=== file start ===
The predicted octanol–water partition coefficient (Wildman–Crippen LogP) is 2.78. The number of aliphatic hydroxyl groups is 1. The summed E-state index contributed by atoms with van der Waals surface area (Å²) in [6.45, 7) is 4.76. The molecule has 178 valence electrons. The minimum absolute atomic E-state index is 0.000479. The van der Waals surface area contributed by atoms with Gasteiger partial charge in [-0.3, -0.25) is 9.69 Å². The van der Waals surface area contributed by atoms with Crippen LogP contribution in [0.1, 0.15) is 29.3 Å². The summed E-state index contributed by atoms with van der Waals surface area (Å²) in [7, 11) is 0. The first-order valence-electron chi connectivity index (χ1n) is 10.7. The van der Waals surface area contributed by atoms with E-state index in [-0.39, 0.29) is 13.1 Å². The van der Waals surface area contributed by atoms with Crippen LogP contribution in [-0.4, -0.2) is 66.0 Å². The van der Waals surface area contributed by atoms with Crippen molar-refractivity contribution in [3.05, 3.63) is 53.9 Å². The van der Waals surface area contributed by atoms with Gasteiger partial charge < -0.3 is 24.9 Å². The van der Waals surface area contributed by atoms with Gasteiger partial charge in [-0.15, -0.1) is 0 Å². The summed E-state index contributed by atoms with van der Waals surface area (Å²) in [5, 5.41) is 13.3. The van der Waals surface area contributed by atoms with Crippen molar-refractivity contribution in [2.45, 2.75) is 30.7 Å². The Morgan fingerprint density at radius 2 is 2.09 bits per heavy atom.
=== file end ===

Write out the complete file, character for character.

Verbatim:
The predicted octanol–water partition coefficient (Wildman–Crippen LogP) is 2.78. The number of aliphatic hydroxyl groups is 1. The summed E-state index contributed by atoms with van der Waals surface area (Å²) in [6.45, 7) is 4.76. The molecule has 178 valence electrons. The minimum absolute atomic E-state index is 0.000479. The van der Waals surface area contributed by atoms with Gasteiger partial charge in [-0.3, -0.25) is 9.69 Å². The van der Waals surface area contributed by atoms with Crippen LogP contribution in [0.1, 0.15) is 29.3 Å². The summed E-state index contributed by atoms with van der Waals surface area (Å²) in [7, 11) is 0. The first-order valence-electron chi connectivity index (χ1n) is 10.7. The van der Waals surface area contributed by atoms with E-state index in [-0.39, 0.29) is 13.1 Å². The van der Waals surface area contributed by atoms with Crippen LogP contribution in [-0.4, -0.2) is 66.0 Å². The van der Waals surface area contributed by atoms with Crippen molar-refractivity contribution in [3.05, 3.63) is 53.9 Å². The van der Waals surface area contributed by atoms with Gasteiger partial charge < -0.3 is 24.9 Å². The van der Waals surface area contributed by atoms with Gasteiger partial charge in [-0.15, -0.1) is 0 Å². The summed E-state index contributed by atoms with van der Waals surface area (Å²) in [5, 5.41) is 13.3. The van der Waals surface area contributed by atoms with Crippen molar-refractivity contribution in [2.45, 2.75) is 30.7 Å². The Morgan fingerprint density at radius 2 is 2.09 bits per heavy atom.